Floridians react to the lifting of state coronavirus restrictions

U.S. & World

MIAMI BEACH, Fla. (NewsNation Now) — The rate of new COVID-19 cases in Florida is the lowest it has been in months, according to the state. And now, Gov. Ron DeSantis is rolling back restrictions when it comes to restaurants, bars, and mask mandates.

In an executive order signed Friday, DeSantis says bars and restaurants can go back to 100% capacity.

Counties can still tweak specifications.

“The fact you continue to move forward with the economy doesn’t mean the virus disappears. People should just understand it is something we are going to have to deal with,” Gov. DeSantis said.

According to the Florida Department of Health, the percent positive in Florida of new COVID-19 cases has been at or below 5% for the past two weeks.

The state says COVID-19 hospitalizations are also down more than 70% since July.

Miami Beach, where capacity is still limited, is struggling with how to deal with the governor’s order.

Bartender Monique Sampedro wants to go back to full capacity for economic reasons but is also worried about another spike in cases.

“I know a lot of people in this industry. It has been hit really hard. A lot of people just moved back home, where they are from. They couldn’t make it here. There are just no jobs,” Sampedro said.

Miami Beach Mayor Dan Gelber wrote the governor over the weekend about the executive order saying, “I also urge you to reconsider its impact on my community’s mask regulations, as I believe without an ability to require mask usage, your order will only result in the aggressive spread of disease.”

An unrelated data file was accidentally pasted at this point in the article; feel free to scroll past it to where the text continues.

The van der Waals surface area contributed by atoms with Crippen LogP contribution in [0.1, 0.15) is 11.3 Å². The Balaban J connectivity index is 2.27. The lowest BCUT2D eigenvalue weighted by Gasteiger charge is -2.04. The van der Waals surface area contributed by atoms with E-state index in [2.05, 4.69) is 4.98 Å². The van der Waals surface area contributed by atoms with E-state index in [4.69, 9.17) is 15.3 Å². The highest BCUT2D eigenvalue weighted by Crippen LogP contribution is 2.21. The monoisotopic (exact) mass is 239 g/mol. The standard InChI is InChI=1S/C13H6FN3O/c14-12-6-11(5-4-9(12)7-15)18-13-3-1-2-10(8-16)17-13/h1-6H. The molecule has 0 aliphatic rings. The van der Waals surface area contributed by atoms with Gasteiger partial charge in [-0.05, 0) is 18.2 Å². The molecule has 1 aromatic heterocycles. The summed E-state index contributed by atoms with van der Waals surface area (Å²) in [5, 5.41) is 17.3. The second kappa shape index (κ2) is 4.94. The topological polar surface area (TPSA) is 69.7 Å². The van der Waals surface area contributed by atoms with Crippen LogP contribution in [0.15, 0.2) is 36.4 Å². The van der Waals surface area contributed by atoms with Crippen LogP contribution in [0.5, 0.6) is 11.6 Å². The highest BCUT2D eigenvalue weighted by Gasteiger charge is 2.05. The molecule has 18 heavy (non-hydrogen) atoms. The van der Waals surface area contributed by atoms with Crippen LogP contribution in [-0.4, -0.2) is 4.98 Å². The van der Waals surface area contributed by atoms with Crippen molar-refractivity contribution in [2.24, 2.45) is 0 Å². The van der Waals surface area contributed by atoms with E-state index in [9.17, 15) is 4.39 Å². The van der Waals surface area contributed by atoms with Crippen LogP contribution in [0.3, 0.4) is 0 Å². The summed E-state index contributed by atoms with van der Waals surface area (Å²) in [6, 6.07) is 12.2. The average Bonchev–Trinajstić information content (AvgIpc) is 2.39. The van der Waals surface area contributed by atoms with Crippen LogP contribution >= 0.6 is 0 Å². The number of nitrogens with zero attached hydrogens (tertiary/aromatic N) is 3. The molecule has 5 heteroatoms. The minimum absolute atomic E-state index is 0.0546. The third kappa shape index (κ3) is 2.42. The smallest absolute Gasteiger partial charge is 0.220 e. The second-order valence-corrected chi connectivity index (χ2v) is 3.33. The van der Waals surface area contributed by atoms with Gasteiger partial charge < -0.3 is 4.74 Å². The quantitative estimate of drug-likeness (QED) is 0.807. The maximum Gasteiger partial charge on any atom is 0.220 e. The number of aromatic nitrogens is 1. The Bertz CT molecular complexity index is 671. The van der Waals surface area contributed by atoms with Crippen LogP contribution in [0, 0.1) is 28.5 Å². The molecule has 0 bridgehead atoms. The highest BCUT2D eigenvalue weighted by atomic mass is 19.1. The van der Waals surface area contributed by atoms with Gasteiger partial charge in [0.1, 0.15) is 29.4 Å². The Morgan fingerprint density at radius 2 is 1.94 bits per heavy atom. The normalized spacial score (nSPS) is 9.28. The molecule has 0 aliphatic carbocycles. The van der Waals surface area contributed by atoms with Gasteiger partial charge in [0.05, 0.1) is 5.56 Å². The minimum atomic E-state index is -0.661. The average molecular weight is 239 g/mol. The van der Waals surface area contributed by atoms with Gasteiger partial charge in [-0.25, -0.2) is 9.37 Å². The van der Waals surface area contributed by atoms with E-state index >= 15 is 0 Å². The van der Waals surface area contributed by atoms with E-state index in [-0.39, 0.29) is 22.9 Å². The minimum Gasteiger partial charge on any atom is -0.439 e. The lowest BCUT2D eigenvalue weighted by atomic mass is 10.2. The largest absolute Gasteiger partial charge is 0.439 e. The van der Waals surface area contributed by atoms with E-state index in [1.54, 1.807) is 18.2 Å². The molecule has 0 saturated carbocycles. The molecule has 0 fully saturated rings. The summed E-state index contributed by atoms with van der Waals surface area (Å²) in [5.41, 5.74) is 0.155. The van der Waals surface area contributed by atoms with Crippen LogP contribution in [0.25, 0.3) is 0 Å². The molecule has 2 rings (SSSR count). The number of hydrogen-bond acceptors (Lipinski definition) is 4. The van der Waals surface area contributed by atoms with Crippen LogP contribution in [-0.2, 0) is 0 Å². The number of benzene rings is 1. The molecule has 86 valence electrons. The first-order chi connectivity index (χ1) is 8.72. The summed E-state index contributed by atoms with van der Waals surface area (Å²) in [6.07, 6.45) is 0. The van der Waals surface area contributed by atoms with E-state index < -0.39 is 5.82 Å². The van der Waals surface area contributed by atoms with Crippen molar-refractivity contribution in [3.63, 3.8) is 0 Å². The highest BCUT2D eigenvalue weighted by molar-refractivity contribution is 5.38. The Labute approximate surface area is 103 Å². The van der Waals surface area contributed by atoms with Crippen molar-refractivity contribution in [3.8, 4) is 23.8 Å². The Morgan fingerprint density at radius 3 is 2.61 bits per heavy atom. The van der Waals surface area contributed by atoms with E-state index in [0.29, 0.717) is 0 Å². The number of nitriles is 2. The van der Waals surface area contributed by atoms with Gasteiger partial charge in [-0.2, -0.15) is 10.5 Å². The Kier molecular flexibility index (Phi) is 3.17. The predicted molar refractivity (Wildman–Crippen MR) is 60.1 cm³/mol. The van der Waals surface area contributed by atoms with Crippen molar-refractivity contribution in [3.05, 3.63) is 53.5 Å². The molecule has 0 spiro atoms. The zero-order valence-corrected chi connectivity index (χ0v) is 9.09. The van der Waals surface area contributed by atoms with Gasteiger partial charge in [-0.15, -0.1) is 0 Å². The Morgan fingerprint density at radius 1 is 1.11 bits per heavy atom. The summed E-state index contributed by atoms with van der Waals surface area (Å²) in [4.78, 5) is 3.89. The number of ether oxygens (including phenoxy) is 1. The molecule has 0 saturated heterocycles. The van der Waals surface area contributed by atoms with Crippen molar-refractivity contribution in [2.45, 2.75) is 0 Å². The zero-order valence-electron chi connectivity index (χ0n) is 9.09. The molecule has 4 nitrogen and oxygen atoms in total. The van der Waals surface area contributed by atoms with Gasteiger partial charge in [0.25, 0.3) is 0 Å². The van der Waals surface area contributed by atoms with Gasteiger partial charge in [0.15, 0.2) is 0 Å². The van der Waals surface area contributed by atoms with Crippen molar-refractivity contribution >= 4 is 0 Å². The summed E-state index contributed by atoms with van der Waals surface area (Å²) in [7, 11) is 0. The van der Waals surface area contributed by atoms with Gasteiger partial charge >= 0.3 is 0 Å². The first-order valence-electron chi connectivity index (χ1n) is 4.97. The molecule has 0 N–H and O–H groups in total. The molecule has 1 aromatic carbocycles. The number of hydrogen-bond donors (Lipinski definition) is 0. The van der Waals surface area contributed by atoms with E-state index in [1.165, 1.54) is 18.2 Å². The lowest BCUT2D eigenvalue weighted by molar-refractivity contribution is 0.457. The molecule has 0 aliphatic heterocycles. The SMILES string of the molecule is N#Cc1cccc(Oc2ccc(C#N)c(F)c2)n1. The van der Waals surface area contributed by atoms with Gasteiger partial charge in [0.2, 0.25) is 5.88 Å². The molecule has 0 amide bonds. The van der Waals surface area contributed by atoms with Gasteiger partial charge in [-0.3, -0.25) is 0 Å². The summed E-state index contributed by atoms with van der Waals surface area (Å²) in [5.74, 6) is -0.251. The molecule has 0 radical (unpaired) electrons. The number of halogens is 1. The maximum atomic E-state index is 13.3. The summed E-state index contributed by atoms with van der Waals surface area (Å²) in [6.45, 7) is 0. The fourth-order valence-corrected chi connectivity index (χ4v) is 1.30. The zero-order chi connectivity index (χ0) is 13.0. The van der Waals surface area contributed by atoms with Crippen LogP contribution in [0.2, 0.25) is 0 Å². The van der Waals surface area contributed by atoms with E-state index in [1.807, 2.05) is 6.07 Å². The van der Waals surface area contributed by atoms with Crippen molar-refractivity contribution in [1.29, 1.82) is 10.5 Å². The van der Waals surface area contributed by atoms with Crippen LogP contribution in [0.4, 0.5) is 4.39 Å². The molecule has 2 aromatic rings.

DeSantis says if there is a spike, they will be ready.

“We are prepared if we see an increase. We are not closing anything going forward. But I think if you look at our hospital capacity, what we did to marshal the latest medications and PPE, we have the tools in place we need,” DeSantis said.

But some experts warn it is still too soon to roll back restrictions.

“We have been quite accurate when it comes to predicting mortality,” Dr. Ali Mokdad with the University of Washington’s Institute for Health and Metrics Evaluation said.

His models predict a troubling increase in Florida COVID-19 deaths between now and January.

“My advice to the government of Florida is please keep an eye on the numbers if they start going up, you should dial back and you should be courageous enough to make the right decision,” Dr. Mokdad said.

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